NM Biz Weekly: Immigrant law is “unwelcome blow” to AZ tourism industry, plus Ozzie Guillen says, “Hell no, I won’t go!”

Apparently bigotry is bad for business.

This just in from the New Mexico Business Weekly:

The number of groups canceling meetings in Arizona grows daily, as do the boycotts and calls for boycotts in protest of a new immigration law signed by Gov. Jan Brewer…

For the state’s tourism industry, already limping along in the recession it’s an unwelcome blow. The Arizona Hotel & Lodging Association said the tally so far is 23 canceled meetings with an economic impact of $6 million to $10 million in lost business.

The story quotes Santa Fe Mayor David Coss, who has introduced a resolution in coordination with the local business community inviting groups to come to his city:

“One of the things we’re going to be doing in Santa Fe is [speaking] about the fact that Santa Fe is a sanctuary city and we pride ourselves on being so,” said Keith Toler, executive director of the Santa Fe Convention and Visitors Bureau. “That’s very different from what they do in Arizona.”

The Business Weekly reports that, due to Arizona’s rejection of the Martin Luther King Jr. holiday in the early ‘90s, the state lost 170 conventions and 300 million tourist dollars.

Arizona’s booming professional sports industry looks to be impacted too.

The Phoenix Suns NBA team wore “Los Suns” jerseys at Wednesday night’s playoff game in protest of their home state’s new law.

The World Boxing Council is looking to limit fights in Arizona.

Further, the Major League Baseball Players Association (MLBPA) demanded that the law be repealed and warned players traveling to Phoenix to play Arizona Diamondbacks that they “could be adversely affected, even though their presence in the United States is legal.”

More than one out of four major league players are foreign born and most them are from Latin America.

A boycott of next year’s major league All Star Game in Phoenix is picking up steam.

Chicago White Sox skipper Ozzie Guillen said he wouldn’t attend the mid-summer classic in Phoenix. Said Guillen, “I’m not going. I have to support my people, people I believe in. If those people were bad people, hell no I wouldn’t support them; but they’re good people.”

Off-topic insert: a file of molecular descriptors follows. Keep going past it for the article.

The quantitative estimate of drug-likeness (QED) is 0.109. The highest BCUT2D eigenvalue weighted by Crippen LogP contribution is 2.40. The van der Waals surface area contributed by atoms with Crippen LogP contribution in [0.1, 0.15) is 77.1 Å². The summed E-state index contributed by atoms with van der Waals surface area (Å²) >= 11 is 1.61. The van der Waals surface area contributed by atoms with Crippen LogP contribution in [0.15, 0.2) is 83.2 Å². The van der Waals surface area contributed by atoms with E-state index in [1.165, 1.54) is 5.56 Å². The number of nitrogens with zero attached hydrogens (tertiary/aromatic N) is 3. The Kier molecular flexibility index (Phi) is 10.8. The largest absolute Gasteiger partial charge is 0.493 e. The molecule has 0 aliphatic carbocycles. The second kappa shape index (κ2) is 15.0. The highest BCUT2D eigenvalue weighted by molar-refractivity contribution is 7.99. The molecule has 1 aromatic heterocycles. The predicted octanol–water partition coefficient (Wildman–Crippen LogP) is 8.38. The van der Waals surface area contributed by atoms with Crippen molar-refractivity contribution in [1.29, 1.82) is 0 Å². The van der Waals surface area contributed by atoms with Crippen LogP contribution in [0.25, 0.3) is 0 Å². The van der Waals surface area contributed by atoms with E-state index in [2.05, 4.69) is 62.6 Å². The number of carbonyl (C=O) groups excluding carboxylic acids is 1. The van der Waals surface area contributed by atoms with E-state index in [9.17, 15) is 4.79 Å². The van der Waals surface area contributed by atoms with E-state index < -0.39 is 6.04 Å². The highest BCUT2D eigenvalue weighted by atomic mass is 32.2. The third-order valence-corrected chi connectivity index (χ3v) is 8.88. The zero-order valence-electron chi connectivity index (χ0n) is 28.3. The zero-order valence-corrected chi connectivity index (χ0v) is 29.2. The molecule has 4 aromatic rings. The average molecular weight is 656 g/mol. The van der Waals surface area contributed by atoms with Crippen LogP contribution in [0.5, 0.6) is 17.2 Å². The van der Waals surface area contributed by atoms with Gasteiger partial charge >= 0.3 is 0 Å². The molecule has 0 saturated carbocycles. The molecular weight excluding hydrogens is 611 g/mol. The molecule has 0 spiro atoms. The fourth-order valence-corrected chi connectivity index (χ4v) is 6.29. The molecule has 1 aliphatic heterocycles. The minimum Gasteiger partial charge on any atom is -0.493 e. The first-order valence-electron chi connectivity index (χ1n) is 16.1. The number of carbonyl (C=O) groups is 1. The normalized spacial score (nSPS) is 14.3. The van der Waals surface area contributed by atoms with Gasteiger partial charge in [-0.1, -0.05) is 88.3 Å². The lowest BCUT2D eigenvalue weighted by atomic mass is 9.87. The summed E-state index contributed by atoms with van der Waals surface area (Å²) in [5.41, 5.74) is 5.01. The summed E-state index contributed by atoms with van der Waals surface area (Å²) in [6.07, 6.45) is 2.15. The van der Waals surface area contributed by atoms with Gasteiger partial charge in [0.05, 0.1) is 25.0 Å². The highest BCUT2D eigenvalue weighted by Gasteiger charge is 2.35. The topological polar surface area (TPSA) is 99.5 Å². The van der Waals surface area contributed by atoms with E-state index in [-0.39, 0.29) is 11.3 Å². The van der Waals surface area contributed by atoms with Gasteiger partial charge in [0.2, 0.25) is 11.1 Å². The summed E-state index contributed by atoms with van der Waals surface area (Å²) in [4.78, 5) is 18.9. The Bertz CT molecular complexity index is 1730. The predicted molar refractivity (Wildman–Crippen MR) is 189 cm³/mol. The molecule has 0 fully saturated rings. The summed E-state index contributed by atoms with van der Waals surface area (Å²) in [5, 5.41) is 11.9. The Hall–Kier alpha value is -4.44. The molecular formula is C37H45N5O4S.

Baltimore shortstop Cesar Izturis of Venezuela spoke out, too:

“It’s a bad thing. Now they’re going to go after everybody, not just the people behind the wall. Now they’re going to come out on the street. What if you’re walking on the street with your family and kids? They’re going to go after you.”

Major League Baseball is a huge tourist draw for Arizona, far beyond the single franchise in Phoenix. The state is home to the Cactus League – the spring training base for half of the 30 major league teams.

Postscript: Speaking of spring training, most everyone knows that Jackie Robinson broke major league baseball’s color barrier in 1947.  But did you know that African-American ballplayers still had to endure racial segregation during spring training in Florida as late as 1965?  Hall of Famers like Bob Gibson, Henry Aaron, Ernie Banks, Frank Robinson, Roberto Clemente (and Minnie Minoso who should be in the HOF), proud champions treated like less than citizens — make that less than human beings.  St. Louis Cardinals’ great Bill White, who later became President of the National League, couldn’t stay in the same hotel or eat at the same dining room with Stan Musial.

This was such a shameful chapter in our history. We must never forget.

A Sterling Example

I had some harsh words last week for some members of the local business community who’ve been resisting any and all efforts to regulate the oil and gas industry in the name of climate control.

Then I read this, taken from a story in the Dec. 4 edition of the New Mexico Business Weekly (subscription required):

Businesses Unite on Behalf of Climate Change Legislation

A broad alliance of business associations representing about 1,400 local firms is pushing New Mexico’s senators to include tougher regulations in emerging climate change legislation.

The coalition will hand deliver a letter this month to New Mexico’s two Democratic U.S. senators, Jeff Bingaman and Tom Udall, urging them to seek faster emissions reductions and more industry responsibility for the cost of regulations than what is outlined in the current bill under debate in the Senate.

Most coalition participants represent businesses directly linked to clean energy development, such as the New Mexico Solar Energy Association. But the group also includes associations with a variety of businesses that embrace carbon reduction and see economic opportunities in a green economy, such as the Santa Fe Alliance, which represents 500 locally owned businesses and nonprofits, and the 620-member Santa Fe Area Home Builders Assn.

Mark Giorgetti of AmEnergy LLC, which has a leading role in the emerging coalition, said participants want to “embolden” New Mexico’s senators to act aggressively in the climate change debate.

This hearty endorsement proves that being in business in New Mexico doesn’t have to equal being hostile to tougher regulations regarding climate control.

Kudos to this diverse new alliance of businesses – and here’s hoping the group has some sway with New Mexico’s senators!